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Understanding Heart Disease: Am I at Risk?

2 min read

Cardiovascular disease (CVD) is a class of disorders that affects the heart and blood vessels. It’s an umbrella term that includes conditions like coronary artery disease, heart failure, and stroke. Genetics, your environment, and your lifestyle choices can all contribute to your risk for developing CVD. Here are conditions that serve as warning signs and can develop into more serious disorders down the road: 

Early Warning Signs & Risk Factors for Cardiovascular Disease 

High Blood Pressure 

High blood pressure, also called hypertension, is a condition that strains the walls of the arteries, potentially leading to serious health complications, including cardiovascular disease. It is typically defined by two measurements: systolic pressure (the pressure when the heart beats) and diastolic pressure (the pressure when the heart is at rest between beats). The normal blood pressure reading is at or slightly below 120/80 mm Hg. Hypertension is diagnosed when readings consistently exceed 130/80 mm Hg, but anything between 120/80 mm and 130/80 mm Hg is considered elevated blood pressure. Regular monitoring of blood pressure is crucial and can be done at home using blood pressure monitors. 

High Cholesterol  

High cholesterol is a condition that’s diagnosed when you have elevated levels of total cholesterol with particular attention paid to low-density lipoprotein (LDL) cholesterol, often called “bad” cholesterol, triglycerides and ApoB levels. High cholesterol contributes to the buildup of plaque in arteries, increasing the risk of atherosclerosis (hardening of the arteries) and cardiovascular disease. Your doctor will measure cholesterol levels through a blood test. Typically, your provider will look at both your levels of LDL cholesterol and your levels of high-density lipoprotein (HDL) cholesterol, aiming for lower LDL and higher HDL levels and total cholesterol levels falling below 200 mg/dL. They will also note your levels of triglycerides and ApoB to make sure they are within a safe range for your CVD risk. Lifestyle changes, including a heart-healthy diet, regular exercise, and medication prescribed by healthcare providers, are all important parts of managing high cholesterol and reducing the risk of heart-related complications.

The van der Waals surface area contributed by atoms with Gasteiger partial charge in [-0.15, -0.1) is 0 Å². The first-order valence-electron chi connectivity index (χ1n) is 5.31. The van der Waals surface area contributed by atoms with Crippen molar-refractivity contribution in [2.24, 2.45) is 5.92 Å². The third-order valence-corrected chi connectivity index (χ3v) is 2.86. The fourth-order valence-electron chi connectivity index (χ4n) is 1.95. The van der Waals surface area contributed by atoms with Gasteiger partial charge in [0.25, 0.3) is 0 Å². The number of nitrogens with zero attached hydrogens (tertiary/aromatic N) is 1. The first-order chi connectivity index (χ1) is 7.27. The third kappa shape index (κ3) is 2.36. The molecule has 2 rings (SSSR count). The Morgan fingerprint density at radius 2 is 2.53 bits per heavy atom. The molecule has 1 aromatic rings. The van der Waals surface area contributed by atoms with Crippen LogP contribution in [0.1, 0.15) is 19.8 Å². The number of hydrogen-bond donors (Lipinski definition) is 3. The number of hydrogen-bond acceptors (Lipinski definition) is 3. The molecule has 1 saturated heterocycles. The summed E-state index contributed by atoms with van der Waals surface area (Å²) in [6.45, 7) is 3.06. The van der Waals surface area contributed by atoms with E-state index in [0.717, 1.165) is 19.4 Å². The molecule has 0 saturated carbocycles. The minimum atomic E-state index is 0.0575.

Chronic Hyperglycemia  

Hyperglycemia — elevated levels of glucose in your blood — often comes with a diagnosis of either type 1 and type 2 diabetes or prediabetes. Prediabetes is a condition where blood sugar levels are higher than normal but not yet in the diabetes range. Prediabetes often goes undiagnosed — the CDC estimates that up to 80% of individuals may be unaware of their constant high blood sugar levels. Hyperglycemia damages the lining of your blood vessels worsening high blood pressure and potentially damaging other tissues in the eyes and kidneys. It can also have a big impact on your triglyceride and other cholesterol levels. If you have chronic high blood sugar levels, your provider will likely regularly monitor your blood glucose levels, advise you on lifestyle changes like diet and exercise that can help manage the condition and reduce the risks to your heart health. 

Adopting a heart-healthy diet, particularly one rich in plants (fruits, veggies, whole grains, nuts and legumes) can help treat the underlying causes of cardiovascular disease (CVD). These foods are inherently high in fiber, antioxidants, vitamins, and minerals, which collectively contribute to lowering cholesterol levels, reducing inflammation, and improving blood vessel function. Here are 5 foods that can boost heart health.

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